A Reuters article this week quoted this public statement by a prominent political leader: “Sufficient evidence has been collected to report this person on suspicion of treason. All his criminal activities are documented.”
Now let’s imagine this quote presented in the form of a multiple-choice question on an examination for a high school history class. It might look like this:
Identify the person in modern history who made this statement to the press: “Sufficient evidence has been collected to report this person on suspicion of treason. All his criminal activities are documented.”
a) Barack Obama
b) Joseph Stalin
c) Vladimir Putin
d) Volodymyr Zelenskyy
e) Boris Johnson
Clearly no American high school student would be tempted to answer Barack Obama, despite the fact that, more than all other presidents combined, Obama used the 1917 Espionage Act to arrest and prosecute whistleblowers and journalists. So, let’s move on to the other choices.
Given what everyone knows about history, the obvious choice would be Joseph Stalin. And, indeed, this sentiment correlates with the justification for his notorious show trials. But Stalin, who had no need to explain things to the press, never spoke these words.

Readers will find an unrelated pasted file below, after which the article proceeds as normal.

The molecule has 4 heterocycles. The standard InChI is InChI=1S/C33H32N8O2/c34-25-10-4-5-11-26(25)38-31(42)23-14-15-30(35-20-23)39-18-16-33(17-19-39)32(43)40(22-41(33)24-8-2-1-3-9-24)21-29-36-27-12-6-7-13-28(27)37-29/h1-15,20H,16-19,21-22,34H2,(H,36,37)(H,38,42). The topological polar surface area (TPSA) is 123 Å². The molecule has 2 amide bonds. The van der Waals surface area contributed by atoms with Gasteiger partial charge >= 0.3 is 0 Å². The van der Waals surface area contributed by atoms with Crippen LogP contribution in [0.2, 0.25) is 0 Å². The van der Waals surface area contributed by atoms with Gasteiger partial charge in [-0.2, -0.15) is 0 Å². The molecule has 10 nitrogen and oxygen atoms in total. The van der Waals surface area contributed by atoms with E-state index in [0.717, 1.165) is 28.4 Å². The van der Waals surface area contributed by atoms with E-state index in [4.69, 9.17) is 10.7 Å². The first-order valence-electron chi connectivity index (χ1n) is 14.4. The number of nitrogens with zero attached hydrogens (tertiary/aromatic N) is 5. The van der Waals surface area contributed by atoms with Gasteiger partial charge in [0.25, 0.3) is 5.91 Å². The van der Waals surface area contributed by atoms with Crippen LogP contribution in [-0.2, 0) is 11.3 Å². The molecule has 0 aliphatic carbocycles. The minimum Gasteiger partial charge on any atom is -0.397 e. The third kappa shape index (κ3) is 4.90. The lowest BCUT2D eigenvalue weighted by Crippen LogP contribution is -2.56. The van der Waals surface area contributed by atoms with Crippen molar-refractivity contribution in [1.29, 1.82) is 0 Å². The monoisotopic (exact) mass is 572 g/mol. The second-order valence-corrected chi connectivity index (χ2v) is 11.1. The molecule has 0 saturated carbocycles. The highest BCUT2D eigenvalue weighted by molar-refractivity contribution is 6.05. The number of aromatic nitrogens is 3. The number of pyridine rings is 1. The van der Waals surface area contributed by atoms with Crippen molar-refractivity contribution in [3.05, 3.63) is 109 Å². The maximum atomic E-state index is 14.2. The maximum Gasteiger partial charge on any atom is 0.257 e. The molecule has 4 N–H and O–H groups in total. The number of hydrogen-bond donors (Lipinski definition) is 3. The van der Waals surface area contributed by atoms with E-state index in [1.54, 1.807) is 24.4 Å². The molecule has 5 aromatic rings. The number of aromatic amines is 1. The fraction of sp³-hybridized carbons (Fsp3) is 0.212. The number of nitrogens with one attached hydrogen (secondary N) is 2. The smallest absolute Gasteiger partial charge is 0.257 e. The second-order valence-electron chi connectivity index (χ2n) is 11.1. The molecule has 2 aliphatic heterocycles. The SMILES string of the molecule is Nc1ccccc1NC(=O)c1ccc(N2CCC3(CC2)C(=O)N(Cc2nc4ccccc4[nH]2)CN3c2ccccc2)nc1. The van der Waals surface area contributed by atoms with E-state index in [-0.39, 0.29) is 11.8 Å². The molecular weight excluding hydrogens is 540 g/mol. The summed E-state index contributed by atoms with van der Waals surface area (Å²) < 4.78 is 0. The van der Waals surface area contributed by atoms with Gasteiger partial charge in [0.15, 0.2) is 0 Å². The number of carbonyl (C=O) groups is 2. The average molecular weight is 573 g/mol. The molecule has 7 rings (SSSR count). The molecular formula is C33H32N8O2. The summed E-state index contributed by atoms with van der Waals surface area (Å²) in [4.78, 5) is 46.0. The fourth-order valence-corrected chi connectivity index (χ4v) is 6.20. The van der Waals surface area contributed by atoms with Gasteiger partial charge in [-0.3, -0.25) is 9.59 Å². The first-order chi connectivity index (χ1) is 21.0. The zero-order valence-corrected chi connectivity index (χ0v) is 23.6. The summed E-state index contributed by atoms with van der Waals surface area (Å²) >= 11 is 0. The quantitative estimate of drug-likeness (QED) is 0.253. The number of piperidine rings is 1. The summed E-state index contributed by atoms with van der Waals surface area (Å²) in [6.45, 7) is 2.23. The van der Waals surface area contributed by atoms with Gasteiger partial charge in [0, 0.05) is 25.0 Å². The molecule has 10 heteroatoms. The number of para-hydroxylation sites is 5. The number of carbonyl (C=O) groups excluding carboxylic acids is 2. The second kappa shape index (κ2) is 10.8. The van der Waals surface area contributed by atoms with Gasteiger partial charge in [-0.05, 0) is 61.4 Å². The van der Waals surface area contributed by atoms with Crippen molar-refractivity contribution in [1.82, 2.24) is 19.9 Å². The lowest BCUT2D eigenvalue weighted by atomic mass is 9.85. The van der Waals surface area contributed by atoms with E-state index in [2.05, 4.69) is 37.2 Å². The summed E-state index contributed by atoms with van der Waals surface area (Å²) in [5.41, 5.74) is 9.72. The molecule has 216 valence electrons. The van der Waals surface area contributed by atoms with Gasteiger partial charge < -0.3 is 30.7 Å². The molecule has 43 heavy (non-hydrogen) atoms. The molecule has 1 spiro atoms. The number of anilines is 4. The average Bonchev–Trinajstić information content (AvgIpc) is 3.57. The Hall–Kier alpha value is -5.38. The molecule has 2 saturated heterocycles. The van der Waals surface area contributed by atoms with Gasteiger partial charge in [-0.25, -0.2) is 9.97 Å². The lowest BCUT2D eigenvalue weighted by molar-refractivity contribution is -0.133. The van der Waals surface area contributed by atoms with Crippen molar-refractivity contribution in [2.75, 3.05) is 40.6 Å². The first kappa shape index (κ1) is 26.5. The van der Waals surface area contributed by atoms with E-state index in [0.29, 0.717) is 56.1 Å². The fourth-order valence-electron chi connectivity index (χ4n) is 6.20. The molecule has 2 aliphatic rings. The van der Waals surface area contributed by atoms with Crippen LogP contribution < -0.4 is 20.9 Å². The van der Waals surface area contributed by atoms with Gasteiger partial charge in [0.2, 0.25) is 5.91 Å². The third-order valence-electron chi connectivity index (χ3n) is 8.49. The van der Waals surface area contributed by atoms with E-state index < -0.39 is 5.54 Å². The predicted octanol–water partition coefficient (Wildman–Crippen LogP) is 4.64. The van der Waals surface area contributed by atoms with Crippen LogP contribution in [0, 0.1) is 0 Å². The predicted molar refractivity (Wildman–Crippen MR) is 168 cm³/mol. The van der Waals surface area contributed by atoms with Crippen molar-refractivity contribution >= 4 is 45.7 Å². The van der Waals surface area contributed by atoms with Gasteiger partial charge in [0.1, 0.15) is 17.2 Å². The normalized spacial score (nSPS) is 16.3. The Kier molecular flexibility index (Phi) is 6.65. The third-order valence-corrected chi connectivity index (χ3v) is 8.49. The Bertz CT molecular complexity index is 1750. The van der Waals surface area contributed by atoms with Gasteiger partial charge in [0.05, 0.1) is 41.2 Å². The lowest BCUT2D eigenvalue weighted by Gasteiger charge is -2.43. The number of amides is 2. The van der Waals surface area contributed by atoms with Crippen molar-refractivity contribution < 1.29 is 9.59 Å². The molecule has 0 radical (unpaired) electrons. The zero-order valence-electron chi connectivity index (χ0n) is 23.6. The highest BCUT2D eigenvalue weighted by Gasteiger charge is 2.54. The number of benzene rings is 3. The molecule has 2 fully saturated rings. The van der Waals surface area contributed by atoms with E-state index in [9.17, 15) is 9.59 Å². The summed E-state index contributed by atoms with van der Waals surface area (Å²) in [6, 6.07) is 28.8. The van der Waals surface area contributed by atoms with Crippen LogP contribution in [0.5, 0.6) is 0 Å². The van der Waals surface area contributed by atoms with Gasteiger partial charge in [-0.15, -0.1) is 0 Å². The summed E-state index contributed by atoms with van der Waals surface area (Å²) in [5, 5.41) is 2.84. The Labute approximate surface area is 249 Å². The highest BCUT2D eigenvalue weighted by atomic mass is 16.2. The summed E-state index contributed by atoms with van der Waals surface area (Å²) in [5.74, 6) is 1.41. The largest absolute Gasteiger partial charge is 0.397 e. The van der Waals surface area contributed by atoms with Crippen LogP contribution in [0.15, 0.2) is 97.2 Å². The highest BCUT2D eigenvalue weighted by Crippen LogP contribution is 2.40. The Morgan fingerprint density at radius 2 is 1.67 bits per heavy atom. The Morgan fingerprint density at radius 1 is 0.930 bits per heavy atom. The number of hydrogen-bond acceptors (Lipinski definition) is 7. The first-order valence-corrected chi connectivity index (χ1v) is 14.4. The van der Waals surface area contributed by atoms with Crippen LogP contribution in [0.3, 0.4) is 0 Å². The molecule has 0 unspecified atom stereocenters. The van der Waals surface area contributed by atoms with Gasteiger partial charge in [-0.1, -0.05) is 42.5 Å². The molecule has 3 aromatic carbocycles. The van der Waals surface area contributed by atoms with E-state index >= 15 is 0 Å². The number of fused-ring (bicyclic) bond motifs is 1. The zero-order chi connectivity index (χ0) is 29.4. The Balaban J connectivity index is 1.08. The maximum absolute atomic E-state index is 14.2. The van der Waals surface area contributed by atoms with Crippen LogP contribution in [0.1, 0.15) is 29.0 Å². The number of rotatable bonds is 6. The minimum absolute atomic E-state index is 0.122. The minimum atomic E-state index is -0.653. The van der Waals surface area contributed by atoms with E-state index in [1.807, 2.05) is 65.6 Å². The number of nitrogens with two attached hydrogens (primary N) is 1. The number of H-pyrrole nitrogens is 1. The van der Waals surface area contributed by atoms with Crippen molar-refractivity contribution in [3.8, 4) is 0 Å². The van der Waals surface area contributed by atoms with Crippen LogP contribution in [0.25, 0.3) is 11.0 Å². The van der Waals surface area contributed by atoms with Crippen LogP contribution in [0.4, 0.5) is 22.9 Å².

With Stalin eliminated, the default answer for most people today would be the third choice, Vladimir Putin. It certainly fits with his image. We have seen headlines in the recent past about Putin’s habit of firing generals and other officials underperforming in the war in Ukraine. But in none of these cases was anyone accused of treason. They were simply “dismissed from their posts.”
The next choice, Volodymyr Zelenskyy, is patently absurd. No self-respecting student of current events would choose Volodymyr Zelenskyy. How could they? He’s a war hero, a knight in shining armor, the valiant defender of democracy, freedom and the moral values of the enlightened West. He is our only contemporary politician whom we can compare to Winston Churchill, a comparison Zelenskyy himself, in all modesty, made recently.